Judges said: “Zeitlin told a heart-wrenching story with great human depth. Her unvarnished tale made clear the subject’s ignoring of a deportation order years ago and of an arrest in 2010. But she set those instances against the plight of a family caught in a legal and policy mess and wrote about human emotions with context and richness.”

Division II

First Place

Argus Leader at Sioux Falls
Steve Young, staff reporter

For Steve Young’s informative and inspiring story about one of the Lost Boys of Sudan who found security and success in Sioux Falls, then returned to his homeland to help those still suffering.

Judges said: “With evocative scene-setting, Young documented the transformation of a former child soldier into a leader in South Dakota and Sudan. He prepared readers to join his subject’s ‘journey of hope’ with colorful description and stark contrasts between the man’s life in the U.S. with life in Sudan. Moving dispatches from Young’s trip to Sudan, filed on his blog, brought to life the contrast between life in Sioux Falls and South Sudan.”

Finalists

The Jackson Sun at Jackson, Tenn.
Ned B. Hunter, staff reporter

For a profile of the life of a bull rider. Readers learned what it’s like to ride a bull, wake up unable to speak, deal with a resigned mom and a fearful girlfriend — and keep coming back for more.

Judges said: “Hunter delved into what makes this bull rider tick, even though he’s been getting thrown for two years and has yet to stick to a bull long enough to earn a paycheck. While it probably won’t prompt many to take up bull riding, this was an informative and inspiring story about persistence and victory over fear.”

The Burlington Free Press
Candace Page, staff reporter

For Candace Page’s range in handling three very different stories: a town agreeing to a bail-out for homeowners devastated by flooding; an artist’s project to document every resident of a small town with a handmade mask; and a standoff over proposed waste clean-up at a mountain.

Judges said: “Page captured three defining moments in small Vermont communities and in each used the thread of emotion to weave together history and conflict. She has a keen understanding of local color and motivations and paints a real sense of place for readers.”

Springfield News-Leader
Kathryn Wall, staff reporter

For raw and unflinching stories that revealed the pain and terror of child abuse and neglect.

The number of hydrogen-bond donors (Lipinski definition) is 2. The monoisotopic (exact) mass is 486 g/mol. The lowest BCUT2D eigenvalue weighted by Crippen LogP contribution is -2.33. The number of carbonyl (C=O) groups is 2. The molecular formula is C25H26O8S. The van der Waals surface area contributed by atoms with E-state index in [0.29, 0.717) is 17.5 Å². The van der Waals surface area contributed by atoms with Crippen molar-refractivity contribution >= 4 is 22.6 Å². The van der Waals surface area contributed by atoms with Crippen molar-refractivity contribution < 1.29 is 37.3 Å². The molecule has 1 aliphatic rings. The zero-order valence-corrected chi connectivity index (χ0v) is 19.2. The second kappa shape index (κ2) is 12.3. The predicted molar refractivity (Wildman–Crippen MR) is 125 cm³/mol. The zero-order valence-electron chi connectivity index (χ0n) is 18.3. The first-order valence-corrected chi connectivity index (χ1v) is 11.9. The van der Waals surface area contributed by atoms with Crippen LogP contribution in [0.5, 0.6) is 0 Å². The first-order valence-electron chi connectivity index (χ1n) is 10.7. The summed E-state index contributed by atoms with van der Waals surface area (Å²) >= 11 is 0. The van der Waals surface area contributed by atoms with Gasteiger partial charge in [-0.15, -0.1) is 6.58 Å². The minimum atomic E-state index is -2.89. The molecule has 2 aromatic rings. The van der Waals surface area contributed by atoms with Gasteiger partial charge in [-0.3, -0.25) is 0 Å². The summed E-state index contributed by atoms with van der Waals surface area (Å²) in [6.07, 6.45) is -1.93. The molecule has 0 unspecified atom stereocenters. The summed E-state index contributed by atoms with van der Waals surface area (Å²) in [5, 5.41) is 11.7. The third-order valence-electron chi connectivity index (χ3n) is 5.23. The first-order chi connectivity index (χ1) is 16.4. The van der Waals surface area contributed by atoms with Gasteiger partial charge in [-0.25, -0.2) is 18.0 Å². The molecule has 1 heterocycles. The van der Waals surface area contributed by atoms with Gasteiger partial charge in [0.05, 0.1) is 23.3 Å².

Judges said: “Hours of conversation with the people on the front lines of protecting children equipped Kathryn Wall to tell these stories of emotional and physical neglect. Wall balanced the important but unsettling details with a look at the healing process as well.”

Division III

First Place

Oshkosh Northwestern
Patricia Wolff, staff reporter

For a story about a family beset by three devastating setbacks in just a matter of weeks — a son lost to a drunken driving accident caused by one of his friends; another child born with a defective heart; and a mother diagnosed with thyroid cancer.

Judges said: “This was a detail-rich account of a family facing more burdens than anyone should have to bear over decades, let alone at the same time. Wolff clearly explained the interlocking family tragedies and used quotes and observations to tell the story of a family that has pulled together during their ordeal.”

Finalists

The News Leader at Staunton
Patrick Hite, staff writer

For Sunday sports columns that get people talking, whether about why one man will no longer coach due to overbearing parent, or about a complex plan to realign local high school leagues. The coach column received national attention and sparked debates and the sharing of war stories in forums and on several sport-oriented blogs.

Judges said: “These are the types of topics that resonate with local sports fans and yet they’re rarely written about. Hite brings a no-nonsense approach as he raises the issues other folks are wondering about.”

The News-Star at Monroe
Greg Hilburn, business editor

For the story of the bittersweet final days of The Chateau, a landmark restaurant in Monroe.

Judges said: “Too often these places that define local life or an era fade away quietly, without notice. But Greg Hilburn wrote a fitting obit for The Chateau, accompanied by fine video, with guests still at its tables, enjoying the cuisine and unique ambience one last time.”

News Journal at Mansfield
Jon Spencer, sports reporter

For a post-Iditarod feature on a local musher, his dogs and the people who supported them through the 1,000-mile race across Alaska.

Judges said: “Through his narrative, Spencer brings us as close to the finish line as most folks are likely to get. Through interviews with the musher and his supporters, readers get a sense of the emotion of the grueling race and the lessons learned along the route.”

Multimedia Storytelling
Division I

First Place

Detroit Free Press
Staff

For sophisticated video packages that took viewers inside the North American International Auto Show in Detroit and for making extensive use of social media and online presentations to involve readers each day.

Judges said: “The slick videos with staffers serving as authoritative and engaging on-camera personalities won the day here. The videos were not only well-produced, the subject matter covered a range of issues and were packaged to keep viewers engaged. And the tone, which ranged from intentionally amusing to pointedly informational, provided nice variety. Twitter feeds and slideshows were effective as well. Traditional click-and-see graphics added depth to the experience.”

Finalists

The News-Press at Fort Myers
Staff

For multimedia coverage of the opening of JetBlue Park — Fenway South. The News-Press did the topic justice with a detailed look at the spring training ballpark, which will be a fixture for decades.